“When interviewing a planner, talk about your budget, and ask about costs. Are there hourly fees or one fee for the whole event? How available will the consultant and her assistants be? Which vendors do they use and why? How long have they been in business? Request a list of exact services they’ll provide, and get a proposal in writing. If you don’t feel this is the right person or agency for you, try someone else. Cost permitting, it’s helpful to meet the planner in person.
“Requirements. Getting a bona fide wedding planner will obviously facilitate completing the required paperwork and negotiating the legal requirements for marrying in Mexico. Blood work must be done upon your arrival, but not more than 14 days before the ceremony. All documents must be translated by an authorized translator from the destination, and it’s important to send these documents certified mail to your wedding coordinator at least a month ahead of the wedding. You’ll also need to submit an application for a marriage license as well as certified birth certificates (bring the original with you to Puerto Vallarta, and send certified copies ahead of time). If either party is divorced or widowed, official death certificate or divorce decree must be supplied. The bride, groom, and four witnesses will also need to present passports and tourist cards.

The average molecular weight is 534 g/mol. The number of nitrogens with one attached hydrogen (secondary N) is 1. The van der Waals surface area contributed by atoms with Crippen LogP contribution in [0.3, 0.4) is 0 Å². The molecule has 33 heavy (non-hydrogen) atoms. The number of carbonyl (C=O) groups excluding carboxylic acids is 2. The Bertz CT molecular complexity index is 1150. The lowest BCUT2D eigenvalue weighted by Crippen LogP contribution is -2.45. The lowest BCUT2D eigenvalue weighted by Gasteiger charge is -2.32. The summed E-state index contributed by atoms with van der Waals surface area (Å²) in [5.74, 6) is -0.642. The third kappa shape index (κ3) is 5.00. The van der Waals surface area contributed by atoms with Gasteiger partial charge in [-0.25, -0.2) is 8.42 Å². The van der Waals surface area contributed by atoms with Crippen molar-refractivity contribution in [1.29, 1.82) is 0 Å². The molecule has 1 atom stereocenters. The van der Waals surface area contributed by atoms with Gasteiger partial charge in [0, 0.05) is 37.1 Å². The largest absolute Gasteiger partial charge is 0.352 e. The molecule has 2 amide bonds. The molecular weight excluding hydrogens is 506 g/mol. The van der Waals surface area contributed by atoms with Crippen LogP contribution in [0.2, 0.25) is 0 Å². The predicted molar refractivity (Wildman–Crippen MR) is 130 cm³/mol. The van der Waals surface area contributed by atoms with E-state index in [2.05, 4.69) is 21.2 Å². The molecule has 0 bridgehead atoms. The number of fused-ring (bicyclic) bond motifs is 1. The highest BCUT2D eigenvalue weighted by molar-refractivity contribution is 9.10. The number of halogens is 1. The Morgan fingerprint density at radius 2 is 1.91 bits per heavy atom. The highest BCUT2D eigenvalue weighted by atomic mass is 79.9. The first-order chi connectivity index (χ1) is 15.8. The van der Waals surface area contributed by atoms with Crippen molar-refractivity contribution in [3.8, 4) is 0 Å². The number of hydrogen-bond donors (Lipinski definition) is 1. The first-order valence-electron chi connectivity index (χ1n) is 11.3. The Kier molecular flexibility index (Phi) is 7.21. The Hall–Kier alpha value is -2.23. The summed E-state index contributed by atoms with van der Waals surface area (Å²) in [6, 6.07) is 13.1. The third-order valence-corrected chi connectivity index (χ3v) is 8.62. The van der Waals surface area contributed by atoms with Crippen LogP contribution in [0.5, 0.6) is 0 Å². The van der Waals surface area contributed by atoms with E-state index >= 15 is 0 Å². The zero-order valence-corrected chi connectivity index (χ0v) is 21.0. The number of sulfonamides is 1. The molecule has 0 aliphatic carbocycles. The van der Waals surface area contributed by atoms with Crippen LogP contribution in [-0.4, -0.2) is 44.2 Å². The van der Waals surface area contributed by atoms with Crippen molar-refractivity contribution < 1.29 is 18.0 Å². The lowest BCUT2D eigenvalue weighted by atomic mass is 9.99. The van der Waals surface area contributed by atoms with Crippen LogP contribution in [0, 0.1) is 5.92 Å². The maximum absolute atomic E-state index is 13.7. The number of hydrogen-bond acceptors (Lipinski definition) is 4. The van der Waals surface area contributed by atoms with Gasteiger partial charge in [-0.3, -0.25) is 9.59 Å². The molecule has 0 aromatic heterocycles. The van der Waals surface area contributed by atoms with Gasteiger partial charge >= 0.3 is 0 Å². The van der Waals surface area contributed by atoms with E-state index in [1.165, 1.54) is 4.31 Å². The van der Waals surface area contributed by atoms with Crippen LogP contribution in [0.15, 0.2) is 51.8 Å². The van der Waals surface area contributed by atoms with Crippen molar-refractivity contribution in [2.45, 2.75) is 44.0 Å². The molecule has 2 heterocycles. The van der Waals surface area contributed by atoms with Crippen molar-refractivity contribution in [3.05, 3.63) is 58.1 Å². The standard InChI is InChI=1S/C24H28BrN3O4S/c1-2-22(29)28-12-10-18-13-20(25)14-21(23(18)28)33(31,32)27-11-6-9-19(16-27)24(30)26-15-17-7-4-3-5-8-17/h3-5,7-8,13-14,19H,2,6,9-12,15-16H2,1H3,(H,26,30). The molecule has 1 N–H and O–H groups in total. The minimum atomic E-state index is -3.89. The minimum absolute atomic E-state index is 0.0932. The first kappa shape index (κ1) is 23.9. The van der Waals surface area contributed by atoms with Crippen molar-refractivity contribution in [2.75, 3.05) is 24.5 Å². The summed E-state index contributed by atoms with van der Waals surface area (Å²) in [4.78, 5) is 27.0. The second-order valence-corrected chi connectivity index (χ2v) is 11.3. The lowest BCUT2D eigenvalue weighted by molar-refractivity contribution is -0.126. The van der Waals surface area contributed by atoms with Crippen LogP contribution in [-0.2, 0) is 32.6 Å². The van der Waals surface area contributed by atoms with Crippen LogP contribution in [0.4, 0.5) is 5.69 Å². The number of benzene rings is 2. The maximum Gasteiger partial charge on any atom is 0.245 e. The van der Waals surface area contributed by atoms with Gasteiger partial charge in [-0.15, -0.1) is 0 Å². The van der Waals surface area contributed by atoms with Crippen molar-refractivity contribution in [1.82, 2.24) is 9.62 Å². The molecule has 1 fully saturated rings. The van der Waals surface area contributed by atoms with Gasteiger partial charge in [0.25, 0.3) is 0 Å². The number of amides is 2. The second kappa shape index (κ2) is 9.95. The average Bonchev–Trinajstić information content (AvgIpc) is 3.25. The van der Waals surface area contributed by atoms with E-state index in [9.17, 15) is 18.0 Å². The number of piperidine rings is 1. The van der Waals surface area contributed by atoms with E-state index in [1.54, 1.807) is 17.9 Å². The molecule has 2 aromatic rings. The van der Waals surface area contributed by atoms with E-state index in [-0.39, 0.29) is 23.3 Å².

“Jalisco State has additional requirements; for this reason some couples choose to have the civil ceremony in Nayarit State (Nuevo Vallarta or anywhere north of there) and then the ‘spiritual’ ceremony in the location of their choice. Since church weddings aren’t officially recognized in Mexico, even for citizens, a civil ceremony is required in any case, thus making your marriage valid in your home country as well. Another option is to be married (secretly?) in your own country and then hold the wedding event without worrying about all the red tape.
“If you’ve chosen a resort wedding, you and many of the guests may be content to relax on-site after the bustle and stress of the wedding itself. Puerto Vallarta has a huge variety of accommodations, from name-brand hotels with spas and multiple swimming pools to three-bedroom B&Bs in the moderate price range. Many properties have special honeymoon packages that include champagne and strawberries on the wedding night, flowers in the room, spa treatments for the bride and attendants, or other sorts of pampering and earthly pleasures.”
Source: Fodor’s Puerto Vallarta , Jane Onstott, Fodor’s Travel Publications, New York, 2010, p. 23-24.